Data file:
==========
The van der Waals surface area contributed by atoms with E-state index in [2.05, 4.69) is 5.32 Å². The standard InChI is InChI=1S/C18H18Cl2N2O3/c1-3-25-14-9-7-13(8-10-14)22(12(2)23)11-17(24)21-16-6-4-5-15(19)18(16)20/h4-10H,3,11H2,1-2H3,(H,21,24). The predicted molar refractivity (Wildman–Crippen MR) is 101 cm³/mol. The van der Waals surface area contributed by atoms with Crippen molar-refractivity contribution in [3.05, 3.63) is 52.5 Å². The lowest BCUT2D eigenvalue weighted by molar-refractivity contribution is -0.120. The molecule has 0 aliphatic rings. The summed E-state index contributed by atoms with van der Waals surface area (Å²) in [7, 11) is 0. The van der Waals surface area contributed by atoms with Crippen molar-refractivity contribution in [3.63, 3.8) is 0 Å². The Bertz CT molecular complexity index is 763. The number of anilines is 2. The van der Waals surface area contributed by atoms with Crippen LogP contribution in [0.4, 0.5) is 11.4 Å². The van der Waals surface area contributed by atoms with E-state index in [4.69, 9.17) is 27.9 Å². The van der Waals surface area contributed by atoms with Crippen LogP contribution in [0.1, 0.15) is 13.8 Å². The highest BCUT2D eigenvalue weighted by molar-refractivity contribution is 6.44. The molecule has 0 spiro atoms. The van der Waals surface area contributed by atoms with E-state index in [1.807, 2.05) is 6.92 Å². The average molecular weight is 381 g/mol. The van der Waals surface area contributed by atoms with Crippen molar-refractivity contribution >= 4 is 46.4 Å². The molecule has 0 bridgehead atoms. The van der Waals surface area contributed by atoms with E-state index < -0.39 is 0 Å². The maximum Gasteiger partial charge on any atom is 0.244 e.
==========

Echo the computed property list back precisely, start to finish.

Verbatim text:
The van der Waals surface area contributed by atoms with E-state index in [2.05, 4.69) is 5.32 Å². The standard InChI is InChI=1S/C18H18Cl2N2O3/c1-3-25-14-9-7-13(8-10-14)22(12(2)23)11-17(24)21-16-6-4-5-15(19)18(16)20/h4-10H,3,11H2,1-2H3,(H,21,24). The predicted molar refractivity (Wildman–Crippen MR) is 101 cm³/mol. The van der Waals surface area contributed by atoms with Crippen molar-refractivity contribution in [3.05, 3.63) is 52.5 Å². The lowest BCUT2D eigenvalue weighted by molar-refractivity contribution is -0.120. The molecule has 0 aliphatic rings. The summed E-state index contributed by atoms with van der Waals surface area (Å²) in [7, 11) is 0. The van der Waals surface area contributed by atoms with Crippen molar-refractivity contribution in [3.63, 3.8) is 0 Å². The Bertz CT molecular complexity index is 763. The number of anilines is 2. The van der Waals surface area contributed by atoms with Crippen LogP contribution in [0.4, 0.5) is 11.4 Å². The van der Waals surface area contributed by atoms with E-state index in [4.69, 9.17) is 27.9 Å². The van der Waals surface area contributed by atoms with Crippen LogP contribution in [0.1, 0.15) is 13.8 Å². The highest BCUT2D eigenvalue weighted by molar-refractivity contribution is 6.44. The molecule has 0 spiro atoms. The van der Waals surface area contributed by atoms with E-state index in [1.807, 2.05) is 6.92 Å². The average molecular weight is 381 g/mol. The van der Waals surface area contributed by atoms with Crippen molar-refractivity contribution >= 4 is 46.4 Å². The molecule has 0 bridgehead atoms. The van der Waals surface area contributed by atoms with E-state index < -0.39 is 0 Å². The maximum Gasteiger partial charge on any atom is 0.244 e.